Uber Rival Lyft Gets Lift After GM Invests $500 Million, Plans System Of Self-Driving Cars

General Motors just got a piece of ride-hailing service Lyft, a big piece. On Monday, GM said they are investing $500 million in the Uber competitor.

The automaker’s investment will potentially give Lyft some strategic advantages over much larger rival Uber Technologies, Inc. By becoming a preferred partner with GM, Lyft drivers will get some big benefits from the “alliance.”

GM wants in the ride-sharing business and invests in Lyft.
GM will help Lyft compete against Uber through a half-billion investment in the ride-hailing service. [Photo by Bill Pugliano/Getty Images]

Lyft drivers who do not own cars will be able to use vehicles from various rental locations nationwide to earn money. Accessible in most new vehicles, GM’s OnStar services will be available for drivers, as well. The service includes an integral WiFi hotspot and diagnostic features to monitor car conditions while on the road.

As part of the deal, GM President Dan Ammann will join Lyft’s board.

Even though the ride-sharing industry could be a threat to new car sales, Ammann believes the automotive industry should be embracing the opportunity instead of fearing it. He noted that automakers are on the cusp of the biggest change in the last 50 years, and GM must be a part of that change.

Rather than sit back and watch what will happen between Uber and Lyft, GM invested to get involved in the continuing growth of the industry and stay ahead of the curve. Last year, Ford Motor Co. got into the on-demand driving business by offering a network of shared vehicles in London.

GM isn’t the only one interested in the Uber rival. Billionaire Prince al-Waleed bin Talal of Saudi Arabia dedicated more that $100 million to the company last month. Meanwhile, investor Carl Icahn, who just recently bought auto-parts retailer Pep Boys, also invested $100 million in Lyft last spring.

Other major investors include Janus Capital Management, Rakuten Inc., Didi Kuaidi, and Alibaba Holding Ltd. GM only sees growth by working with these other investors.

“We certainly see an opportunity to work together through those relationships,” Ammann said. “The U.S. is our home market and it continues to be our largest market and we think this is the right place to begin the journey.”

GM investment in Lyft will go towards self-driving car network.
Lyft using part of GM's investment to develop self-driving cars to compete against Google and others. [Photo by Justin Sullivan/Getty Images]

To compete against Google, Ford, Tesla, and Uber, part of the GM investment in Lyft will be used to develop a network of self-driving cars. Most experts believe the technology is at least five years away, so Lyft and GM have not announced any estimated timeframe for when the network will be available.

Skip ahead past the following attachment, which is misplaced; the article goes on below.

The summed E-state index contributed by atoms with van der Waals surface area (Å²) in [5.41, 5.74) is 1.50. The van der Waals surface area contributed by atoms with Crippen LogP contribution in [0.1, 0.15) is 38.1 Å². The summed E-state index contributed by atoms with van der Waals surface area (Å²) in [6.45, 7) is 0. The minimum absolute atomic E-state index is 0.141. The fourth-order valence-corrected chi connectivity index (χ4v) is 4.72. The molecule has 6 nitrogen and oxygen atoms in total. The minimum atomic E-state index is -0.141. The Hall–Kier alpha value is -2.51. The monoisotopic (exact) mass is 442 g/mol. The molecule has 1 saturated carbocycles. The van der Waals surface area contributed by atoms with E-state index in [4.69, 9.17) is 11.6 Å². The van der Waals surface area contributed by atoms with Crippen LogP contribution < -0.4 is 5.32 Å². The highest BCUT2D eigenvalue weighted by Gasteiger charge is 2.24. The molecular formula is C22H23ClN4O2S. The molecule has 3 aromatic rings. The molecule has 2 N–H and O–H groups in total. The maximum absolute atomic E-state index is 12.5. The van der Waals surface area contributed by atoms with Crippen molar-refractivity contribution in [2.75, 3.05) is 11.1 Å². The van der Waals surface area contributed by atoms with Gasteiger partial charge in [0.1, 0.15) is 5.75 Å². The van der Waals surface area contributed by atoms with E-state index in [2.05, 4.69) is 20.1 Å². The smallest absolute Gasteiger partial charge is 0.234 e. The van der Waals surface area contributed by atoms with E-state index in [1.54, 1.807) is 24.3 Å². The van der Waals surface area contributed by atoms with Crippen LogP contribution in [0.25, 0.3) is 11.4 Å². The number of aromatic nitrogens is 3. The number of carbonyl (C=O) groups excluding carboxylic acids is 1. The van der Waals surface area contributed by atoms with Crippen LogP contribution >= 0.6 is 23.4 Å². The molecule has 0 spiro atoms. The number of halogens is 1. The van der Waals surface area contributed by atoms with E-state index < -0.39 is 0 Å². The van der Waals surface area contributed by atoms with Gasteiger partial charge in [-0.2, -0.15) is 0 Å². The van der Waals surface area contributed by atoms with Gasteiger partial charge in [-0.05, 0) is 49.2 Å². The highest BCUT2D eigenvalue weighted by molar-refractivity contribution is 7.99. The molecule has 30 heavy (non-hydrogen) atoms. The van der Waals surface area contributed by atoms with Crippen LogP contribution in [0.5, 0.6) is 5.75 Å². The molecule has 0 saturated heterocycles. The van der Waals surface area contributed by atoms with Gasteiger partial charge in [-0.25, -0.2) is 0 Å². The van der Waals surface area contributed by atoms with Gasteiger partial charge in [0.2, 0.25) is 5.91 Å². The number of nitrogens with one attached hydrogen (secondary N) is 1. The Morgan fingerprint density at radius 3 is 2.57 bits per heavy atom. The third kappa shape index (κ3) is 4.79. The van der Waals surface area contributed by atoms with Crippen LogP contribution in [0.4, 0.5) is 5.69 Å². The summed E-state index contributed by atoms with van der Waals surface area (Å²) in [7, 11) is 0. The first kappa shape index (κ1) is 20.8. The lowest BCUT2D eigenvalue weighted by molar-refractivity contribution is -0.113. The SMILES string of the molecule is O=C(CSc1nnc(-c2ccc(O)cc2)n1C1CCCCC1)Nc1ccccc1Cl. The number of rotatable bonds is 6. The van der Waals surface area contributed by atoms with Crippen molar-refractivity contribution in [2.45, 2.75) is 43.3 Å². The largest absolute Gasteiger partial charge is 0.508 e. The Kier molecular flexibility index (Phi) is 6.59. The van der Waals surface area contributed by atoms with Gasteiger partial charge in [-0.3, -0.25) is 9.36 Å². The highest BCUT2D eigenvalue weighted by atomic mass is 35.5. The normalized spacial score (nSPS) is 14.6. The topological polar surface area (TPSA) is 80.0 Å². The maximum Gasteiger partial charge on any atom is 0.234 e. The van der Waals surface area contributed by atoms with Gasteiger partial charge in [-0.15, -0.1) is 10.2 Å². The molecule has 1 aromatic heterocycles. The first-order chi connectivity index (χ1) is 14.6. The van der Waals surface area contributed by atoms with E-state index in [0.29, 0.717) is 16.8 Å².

“We strongly believe that autonomous vehicle go-to-market strategy is through a network, not through individual car ownership,” John Zimmer, Lyft’s president, said in an interview.

According to documents obtained by Bloomberg, Lyft showed a significant gain in markets like San Francisco and generates approximately $1 billion in gross revenue. Additionally, Lyft claims to be currently operating in over 190 cities.

After Lyft partnered with three other similar ride-sharing companies in 2015, customers from around the world now have access to the service. The four companies combined cover almost 50 percent of the globe’s population.

While Lyft has been growing by leaps and bounds, another ride-hailing company called it quits last month. Sidecar, a lesser-known competitor, stopped the service on December 31.

Launched in 2012, Sidecar was an early innovator in the concept of ride-sharing and was one of the first to offer a smartphone app to connect people with drivers. Despite experimenting with other services, like marijuana delivery, the company could never gain the same traction as Uber and Lyft.

GM's investment in Lyft may hurt Uber.
Lyft is Uber's main competitor in the U.S. [Photo by Adam Berry/Getty Images]

Since the fail of Sidecar, Lyft is Uber’s only major competitor. Raising over $10 billion in financing, Uber has been aggressively spending to stay ahead, and GM’s half-billion dollar investment in Lyft may be a major setback in those efforts.

As of today, Lyft is valued at $5.5 billion, which pales in comparison to Uber’s $70 billion valuation. Prior to the $500 million investment by GM, Lyft had been actively looking for an additional $1 billion in new funding, and this commitment marks the largest gamble by the automaker in quite some time.

[Photo by John Sciulli/Getty Images for Lyft]